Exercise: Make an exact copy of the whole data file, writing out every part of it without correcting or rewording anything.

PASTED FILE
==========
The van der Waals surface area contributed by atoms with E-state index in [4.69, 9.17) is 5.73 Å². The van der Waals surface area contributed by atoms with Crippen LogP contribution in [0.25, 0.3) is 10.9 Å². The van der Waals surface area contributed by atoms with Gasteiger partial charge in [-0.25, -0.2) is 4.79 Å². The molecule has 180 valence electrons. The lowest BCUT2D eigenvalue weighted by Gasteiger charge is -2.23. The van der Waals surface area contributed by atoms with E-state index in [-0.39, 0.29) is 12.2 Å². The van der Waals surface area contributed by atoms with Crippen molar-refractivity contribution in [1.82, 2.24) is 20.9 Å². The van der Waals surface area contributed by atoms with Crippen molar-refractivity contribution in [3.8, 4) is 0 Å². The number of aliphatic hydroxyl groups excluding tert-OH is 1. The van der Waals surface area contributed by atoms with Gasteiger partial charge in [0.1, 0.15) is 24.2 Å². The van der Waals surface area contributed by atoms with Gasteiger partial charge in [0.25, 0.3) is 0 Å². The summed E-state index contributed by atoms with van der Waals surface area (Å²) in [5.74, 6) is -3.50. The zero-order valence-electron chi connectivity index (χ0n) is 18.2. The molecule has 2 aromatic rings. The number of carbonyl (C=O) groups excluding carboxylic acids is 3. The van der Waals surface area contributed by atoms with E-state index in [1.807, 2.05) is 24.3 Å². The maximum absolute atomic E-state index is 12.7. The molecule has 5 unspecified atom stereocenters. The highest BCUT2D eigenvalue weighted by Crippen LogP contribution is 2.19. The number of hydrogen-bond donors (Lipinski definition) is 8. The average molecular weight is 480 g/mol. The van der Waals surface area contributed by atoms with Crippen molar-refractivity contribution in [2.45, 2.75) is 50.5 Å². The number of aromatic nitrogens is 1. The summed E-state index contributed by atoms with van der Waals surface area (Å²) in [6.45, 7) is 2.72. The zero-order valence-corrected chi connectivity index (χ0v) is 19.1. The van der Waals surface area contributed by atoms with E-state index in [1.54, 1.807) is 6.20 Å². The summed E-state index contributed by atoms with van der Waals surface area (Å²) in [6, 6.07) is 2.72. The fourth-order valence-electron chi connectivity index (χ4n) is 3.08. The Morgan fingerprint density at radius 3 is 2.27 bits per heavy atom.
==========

The van der Waals surface area contributed by atoms with E-state index in [4.69, 9.17) is 5.73 Å². The van der Waals surface area contributed by atoms with Crippen LogP contribution in [0.25, 0.3) is 10.9 Å². The van der Waals surface area contributed by atoms with Gasteiger partial charge in [-0.25, -0.2) is 4.79 Å². The molecule has 180 valence electrons. The lowest BCUT2D eigenvalue weighted by Gasteiger charge is -2.23. The van der Waals surface area contributed by atoms with E-state index in [-0.39, 0.29) is 12.2 Å². The van der Waals surface area contributed by atoms with Crippen molar-refractivity contribution in [1.82, 2.24) is 20.9 Å². The van der Waals surface area contributed by atoms with Crippen molar-refractivity contribution in [3.8, 4) is 0 Å². The number of aliphatic hydroxyl groups excluding tert-OH is 1. The van der Waals surface area contributed by atoms with Gasteiger partial charge in [0.1, 0.15) is 24.2 Å². The van der Waals surface area contributed by atoms with Gasteiger partial charge in [0.25, 0.3) is 0 Å². The summed E-state index contributed by atoms with van der Waals surface area (Å²) in [5.74, 6) is -3.50. The zero-order valence-electron chi connectivity index (χ0n) is 18.2. The molecule has 2 aromatic rings. The number of carbonyl (C=O) groups excluding carboxylic acids is 3. The van der Waals surface area contributed by atoms with E-state index in [1.807, 2.05) is 24.3 Å². The maximum absolute atomic E-state index is 12.7. The molecule has 5 unspecified atom stereocenters. The highest BCUT2D eigenvalue weighted by Crippen LogP contribution is 2.19. The number of hydrogen-bond donors (Lipinski definition) is 8. The average molecular weight is 480 g/mol. The van der Waals surface area contributed by atoms with Crippen molar-refractivity contribution in [2.45, 2.75) is 50.5 Å². The number of aromatic nitrogens is 1. The summed E-state index contributed by atoms with van der Waals surface area (Å²) in [6.45, 7) is 2.72. The zero-order valence-corrected chi connectivity index (χ0v) is 19.1. The van der Waals surface area contributed by atoms with E-state index in [1.54, 1.807) is 6.20 Å². The summed E-state index contributed by atoms with van der Waals surface area (Å²) in [6, 6.07) is 2.72. The fourth-order valence-electron chi connectivity index (χ4n) is 3.08. The Morgan fingerprint density at radius 3 is 2.27 bits per heavy atom.